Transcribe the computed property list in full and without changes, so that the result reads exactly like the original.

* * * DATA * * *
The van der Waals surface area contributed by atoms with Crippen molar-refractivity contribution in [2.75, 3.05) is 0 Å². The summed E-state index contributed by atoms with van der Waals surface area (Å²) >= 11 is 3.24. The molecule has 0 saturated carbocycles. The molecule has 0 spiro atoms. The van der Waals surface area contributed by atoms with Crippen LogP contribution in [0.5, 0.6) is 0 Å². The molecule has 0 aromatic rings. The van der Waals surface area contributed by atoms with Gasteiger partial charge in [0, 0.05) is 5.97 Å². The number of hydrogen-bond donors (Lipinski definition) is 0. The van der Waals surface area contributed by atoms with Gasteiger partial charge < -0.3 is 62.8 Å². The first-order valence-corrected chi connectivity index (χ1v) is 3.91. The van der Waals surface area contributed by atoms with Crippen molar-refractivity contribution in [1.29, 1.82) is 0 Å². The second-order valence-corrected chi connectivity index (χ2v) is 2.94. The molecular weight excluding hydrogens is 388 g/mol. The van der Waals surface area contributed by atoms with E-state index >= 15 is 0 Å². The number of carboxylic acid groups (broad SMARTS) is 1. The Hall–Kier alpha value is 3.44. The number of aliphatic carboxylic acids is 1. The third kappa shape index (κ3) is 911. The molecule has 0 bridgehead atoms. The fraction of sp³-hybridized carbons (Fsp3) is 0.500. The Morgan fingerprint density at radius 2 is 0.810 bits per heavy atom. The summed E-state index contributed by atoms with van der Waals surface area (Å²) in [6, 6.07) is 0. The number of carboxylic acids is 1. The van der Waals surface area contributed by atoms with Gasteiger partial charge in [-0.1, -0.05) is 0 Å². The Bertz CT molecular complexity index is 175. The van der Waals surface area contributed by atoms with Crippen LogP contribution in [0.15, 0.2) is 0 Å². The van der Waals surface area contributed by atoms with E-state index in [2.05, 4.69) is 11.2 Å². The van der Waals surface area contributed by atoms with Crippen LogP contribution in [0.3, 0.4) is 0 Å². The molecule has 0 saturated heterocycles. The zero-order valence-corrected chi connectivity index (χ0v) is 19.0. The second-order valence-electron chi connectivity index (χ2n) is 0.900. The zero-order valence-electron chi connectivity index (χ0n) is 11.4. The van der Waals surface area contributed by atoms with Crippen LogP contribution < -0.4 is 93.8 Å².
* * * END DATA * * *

The van der Waals surface area contributed by atoms with Crippen molar-refractivity contribution in [2.75, 3.05) is 0 Å². The summed E-state index contributed by atoms with van der Waals surface area (Å²) >= 11 is 3.24. The molecule has 0 saturated carbocycles. The molecule has 0 spiro atoms. The van der Waals surface area contributed by atoms with Crippen LogP contribution in [0.5, 0.6) is 0 Å². The molecule has 0 aromatic rings. The van der Waals surface area contributed by atoms with Gasteiger partial charge in [0, 0.05) is 5.97 Å². The number of hydrogen-bond donors (Lipinski definition) is 0. The van der Waals surface area contributed by atoms with Gasteiger partial charge < -0.3 is 62.8 Å². The first-order valence-corrected chi connectivity index (χ1v) is 3.91. The van der Waals surface area contributed by atoms with Crippen molar-refractivity contribution in [1.29, 1.82) is 0 Å². The second-order valence-corrected chi connectivity index (χ2v) is 2.94. The molecular weight excluding hydrogens is 388 g/mol. The van der Waals surface area contributed by atoms with E-state index >= 15 is 0 Å². The number of carboxylic acid groups (broad SMARTS) is 1. The Hall–Kier alpha value is 3.44. The number of aliphatic carboxylic acids is 1. The third kappa shape index (κ3) is 911. The molecule has 0 bridgehead atoms. The fraction of sp³-hybridized carbons (Fsp3) is 0.500. The Morgan fingerprint density at radius 2 is 0.810 bits per heavy atom. The summed E-state index contributed by atoms with van der Waals surface area (Å²) in [6, 6.07) is 0. The number of carboxylic acids is 1. The van der Waals surface area contributed by atoms with Gasteiger partial charge in [-0.1, -0.05) is 0 Å². The Bertz CT molecular complexity index is 175. The van der Waals surface area contributed by atoms with Crippen LogP contribution in [0.15, 0.2) is 0 Å². The van der Waals surface area contributed by atoms with E-state index in [2.05, 4.69) is 11.2 Å². The van der Waals surface area contributed by atoms with Crippen LogP contribution in [0.3, 0.4) is 0 Å². The molecule has 0 saturated heterocycles. The zero-order valence-corrected chi connectivity index (χ0v) is 19.0. The second-order valence-electron chi connectivity index (χ2n) is 0.900. The zero-order valence-electron chi connectivity index (χ0n) is 11.4. The van der Waals surface area contributed by atoms with Crippen LogP contribution < -0.4 is 93.8 Å².